8. Funny no one is bothered about the fact that 75 years of history is being destroyed here… generations of men, fathers, sons, brothers, uncles have worked here providing for their families and their communities..a further example of successive governments having no care for uk manufacturing.. another example of a foreign company buying a uk plant and then shutting it down soon after to move production abroad and boost their own capacity utilization. Here Syral- a French group buys up this plant for a knock down £5mil and shuts it down 2 years later putting 175 people out of work. Both prev owners Tate & Lyle and current management complicit in this outrage.

  9. I worked at Tunnel Refineries/Amylum/Tate&Lyle for 20 years and was made redundant in 2005.
    As Abi says there were generations of families who worked there. Until the early 90’s it was one of the best paid companies in SE London but salaries gradually suffered after that and gradually came in line with other Industries. But I have no complaints, they gave me a good living, despite the 24/7 operation and 12 hour shifts, and the generous redundancy payments and Pension enabled me to take early retirement.
    I don’t know how the remaining employees fared with regard to Redundancy under Syral, but I suspect they only got Government Minimum, a disgrace as many of them had worked there for over 20 and in some cases 30 years. Those of us who were made redundant before Syral took over were paid what we were due.

    Its a shame that its now rapidly becoming a pile of rubble, as despite the ‘Smells’ it was a part of the Community. Actually the worst of the smells ceased when they stopped processing Maize in the early 90’s.

  10. I went down there today not knowing they had gone..bit of a shock..thought they employed 400 at one time ?. Its now almost a pile of rubble and an old chap up the road suggested another Housing Developement is planned.
    Wonder how those made redundant in Sep / Nove got on..retirement in the Sun or JSA.

  11. There’s a Facebook site set up by an ex-employee documenting the progress of the destruction/demolition.

    Many of people who worked there are still looking for work as you would expect.

  12. Not much left of Tunnel Refineries now, just rubble, dont know how the demolition mob can sleep at night after picking off the bones of working men long gone….bitter?? maybe…

    Majority of redundos dont have work, probably wont get any work that pays a decent wage…some dont want it and are in a good finacial situation.. good luck to them…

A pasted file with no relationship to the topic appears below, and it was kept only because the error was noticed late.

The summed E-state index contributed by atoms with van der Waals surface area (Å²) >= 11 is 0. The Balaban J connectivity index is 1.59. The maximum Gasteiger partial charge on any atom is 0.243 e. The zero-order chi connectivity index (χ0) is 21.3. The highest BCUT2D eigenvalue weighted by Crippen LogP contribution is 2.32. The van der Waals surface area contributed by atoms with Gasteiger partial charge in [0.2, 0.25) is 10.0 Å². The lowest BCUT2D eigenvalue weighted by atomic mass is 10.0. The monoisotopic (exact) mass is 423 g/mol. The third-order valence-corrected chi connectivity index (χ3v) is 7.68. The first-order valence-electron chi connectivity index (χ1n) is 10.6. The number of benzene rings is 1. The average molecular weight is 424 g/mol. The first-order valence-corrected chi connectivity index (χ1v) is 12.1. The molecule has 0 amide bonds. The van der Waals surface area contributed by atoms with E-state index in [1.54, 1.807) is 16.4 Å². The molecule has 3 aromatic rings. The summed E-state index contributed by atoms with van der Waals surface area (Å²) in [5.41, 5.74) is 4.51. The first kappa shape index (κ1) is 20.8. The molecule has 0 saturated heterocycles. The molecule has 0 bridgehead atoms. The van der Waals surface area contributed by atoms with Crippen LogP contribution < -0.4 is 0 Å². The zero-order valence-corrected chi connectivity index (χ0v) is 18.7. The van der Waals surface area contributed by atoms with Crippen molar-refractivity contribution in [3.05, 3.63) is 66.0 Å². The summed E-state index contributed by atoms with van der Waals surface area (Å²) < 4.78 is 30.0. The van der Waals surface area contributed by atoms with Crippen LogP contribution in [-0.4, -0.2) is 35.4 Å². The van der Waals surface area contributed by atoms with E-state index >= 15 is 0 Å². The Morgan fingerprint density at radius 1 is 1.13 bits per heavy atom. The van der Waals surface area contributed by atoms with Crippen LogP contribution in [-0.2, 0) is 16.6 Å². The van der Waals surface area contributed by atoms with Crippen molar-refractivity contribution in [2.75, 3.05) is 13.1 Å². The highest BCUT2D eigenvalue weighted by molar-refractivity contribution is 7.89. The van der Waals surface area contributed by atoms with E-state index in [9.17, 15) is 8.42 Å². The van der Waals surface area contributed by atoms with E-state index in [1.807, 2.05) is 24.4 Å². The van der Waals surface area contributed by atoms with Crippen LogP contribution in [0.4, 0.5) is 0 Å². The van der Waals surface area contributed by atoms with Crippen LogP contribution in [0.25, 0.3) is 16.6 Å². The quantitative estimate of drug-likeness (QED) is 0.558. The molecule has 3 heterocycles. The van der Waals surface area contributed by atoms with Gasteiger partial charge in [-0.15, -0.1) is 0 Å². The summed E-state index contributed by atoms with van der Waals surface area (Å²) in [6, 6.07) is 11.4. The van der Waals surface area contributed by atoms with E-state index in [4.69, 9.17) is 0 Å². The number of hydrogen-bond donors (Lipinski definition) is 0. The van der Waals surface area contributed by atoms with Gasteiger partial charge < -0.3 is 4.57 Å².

This misery wont affect the prev management that jumped ship like rats…after destroying it….

  13. Been there, done that, worn the Tee shirt….*I* also worked there for about 12 years…..on the maintenance team…..

    It USED to be good for the workers, then Amylum took over and things went steadily down hill.

    I left a goodly while back and was glad to see the back of the place.it ruined the paintwork on several vehicles I owned, when a certain EX REME major (Geoff Thackray…..last heard of working with the Underground) came and took over as engineering mangager I once had to ask him if I really needed to learn to “goose step” to be part of his “flexible working ” team…….TEAM ?? joke eh.

    Given my life over, would I go back and work there again?

    NOT A SNOWBALL IN HELLS CHANCE…..probably all down to the management of the day….pee takers…..

    Good luck to Phil (Sheetmetal shop) and Roy and Frank (welders) if they are / Were still working there at the time…..

  14. I worked there 76 to 89 as shift Electrician ended up as Control Tecnician.
    Had some good times and a lot of laughs in the early days, yes it was dirty and smelly but paid good wages
    Now an Engineer in Norwich

  15. can any body please tell me what byproducts u get from converstion of starch into glucose from tunnel refinery. and what was usage of that.

  16. I worked for Tunnel refineries as a driver from 1979-1989,(although it was Richard Boulton based at Derby to start with). Then in 1986 the Derby operation was closed down and i was offered the job as night loader at Greenwich. I contiued in this position until 1988, when Tankfrieght took over the transport responsobilities. I stayed there until Febuary 1989, when i returned to Nottingham my home town from where i had comutted on a weekly basis for two and a half years. I now live in Southern Spain where i enjoy a very pleasent life. So a big hello to anyone who remembers me. Terry Owen.

  17. I worked a tunnel in about 1968 as a piping/plant layout designer when the storage silos were being built and the “new” mill house was constructed. Great place to work and with knowledgable engineers and trades men.

  18. I worked there for hepgrove services from 99 till 06 on and off. when i first started as an apprentice i kept heaving with the smell after a few weeks i grew to like it. the place was great both old buildings with some new technology. i learnt alot there and met some great people. its a real shame that these industrial places are being closed in place of shops and houses. all the best to all that worked there.

  19. I’m doing an architectural thesis project on the site next to where the refineries used to and was wondering whether the two brick buildings which seem to be derelict were part of the refineries?

  20. I started working in the wages office at Tunnel in 1959 and the smell nearly put me off. On several occasions I was nearly physically sick walking down Tunnel Avenue, but I persevered and spent nine memorable years there. I know that they did at one time employ 400 as I was one of those who wrote out by hand the wage slips for each and every one of them.